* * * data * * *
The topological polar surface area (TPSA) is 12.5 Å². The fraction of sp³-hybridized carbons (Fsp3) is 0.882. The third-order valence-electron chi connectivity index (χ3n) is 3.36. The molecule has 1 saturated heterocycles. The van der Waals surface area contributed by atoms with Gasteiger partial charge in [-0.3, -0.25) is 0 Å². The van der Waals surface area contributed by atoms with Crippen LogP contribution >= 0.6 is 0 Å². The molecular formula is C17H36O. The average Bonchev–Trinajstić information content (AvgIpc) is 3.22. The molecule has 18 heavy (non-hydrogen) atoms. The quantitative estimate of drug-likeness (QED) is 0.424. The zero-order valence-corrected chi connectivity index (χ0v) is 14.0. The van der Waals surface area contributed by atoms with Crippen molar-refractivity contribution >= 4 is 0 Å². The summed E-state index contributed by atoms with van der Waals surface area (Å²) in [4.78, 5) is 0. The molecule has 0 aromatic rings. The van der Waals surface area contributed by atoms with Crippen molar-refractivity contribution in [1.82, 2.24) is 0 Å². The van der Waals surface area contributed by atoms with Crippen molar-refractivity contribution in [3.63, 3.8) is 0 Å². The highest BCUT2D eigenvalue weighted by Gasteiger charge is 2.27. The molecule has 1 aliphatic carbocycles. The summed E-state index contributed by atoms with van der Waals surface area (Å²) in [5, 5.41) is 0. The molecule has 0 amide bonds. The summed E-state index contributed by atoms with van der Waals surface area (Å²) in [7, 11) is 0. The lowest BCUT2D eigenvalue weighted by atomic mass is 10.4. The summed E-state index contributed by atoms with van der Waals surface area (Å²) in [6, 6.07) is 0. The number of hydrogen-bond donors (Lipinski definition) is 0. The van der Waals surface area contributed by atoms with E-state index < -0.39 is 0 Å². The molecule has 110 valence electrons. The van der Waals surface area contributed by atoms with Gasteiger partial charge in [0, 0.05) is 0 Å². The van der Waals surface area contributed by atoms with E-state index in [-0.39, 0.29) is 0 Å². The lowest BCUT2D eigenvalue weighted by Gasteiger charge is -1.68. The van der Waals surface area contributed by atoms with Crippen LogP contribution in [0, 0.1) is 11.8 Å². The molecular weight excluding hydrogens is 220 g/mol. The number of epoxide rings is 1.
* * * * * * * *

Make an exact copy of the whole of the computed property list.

The topological polar surface area (TPSA) is 12.5 Å². The fraction of sp³-hybridized carbons (Fsp3) is 0.882. The third-order valence-electron chi connectivity index (χ3n) is 3.36. The molecule has 1 saturated heterocycles. The van der Waals surface area contributed by atoms with Gasteiger partial charge in [-0.3, -0.25) is 0 Å². The van der Waals surface area contributed by atoms with Crippen LogP contribution >= 0.6 is 0 Å². The molecular formula is C17H36O. The average Bonchev–Trinajstić information content (AvgIpc) is 3.22. The molecule has 18 heavy (non-hydrogen) atoms. The quantitative estimate of drug-likeness (QED) is 0.424. The zero-order valence-corrected chi connectivity index (χ0v) is 14.0. The van der Waals surface area contributed by atoms with Crippen molar-refractivity contribution >= 4 is 0 Å². The summed E-state index contributed by atoms with van der Waals surface area (Å²) in [4.78, 5) is 0. The molecule has 0 aromatic rings. The van der Waals surface area contributed by atoms with Crippen molar-refractivity contribution in [1.82, 2.24) is 0 Å². The van der Waals surface area contributed by atoms with Crippen molar-refractivity contribution in [3.63, 3.8) is 0 Å². The highest BCUT2D eigenvalue weighted by Gasteiger charge is 2.27. The molecule has 1 aliphatic carbocycles. The summed E-state index contributed by atoms with van der Waals surface area (Å²) in [5, 5.41) is 0. The molecule has 0 amide bonds. The summed E-state index contributed by atoms with van der Waals surface area (Å²) in [7, 11) is 0. The lowest BCUT2D eigenvalue weighted by atomic mass is 10.4. The summed E-state index contributed by atoms with van der Waals surface area (Å²) in [6, 6.07) is 0. The number of hydrogen-bond donors (Lipinski definition) is 0. The van der Waals surface area contributed by atoms with E-state index < -0.39 is 0 Å². The molecule has 110 valence electrons. The van der Waals surface area contributed by atoms with Gasteiger partial charge in [0, 0.05) is 0 Å². The van der Waals surface area contributed by atoms with E-state index in [-0.39, 0.29) is 0 Å². The lowest BCUT2D eigenvalue weighted by Gasteiger charge is -1.68. The van der Waals surface area contributed by atoms with Crippen LogP contribution in [0, 0.1) is 11.8 Å². The molecular weight excluding hydrogens is 220 g/mol. The number of epoxide rings is 1.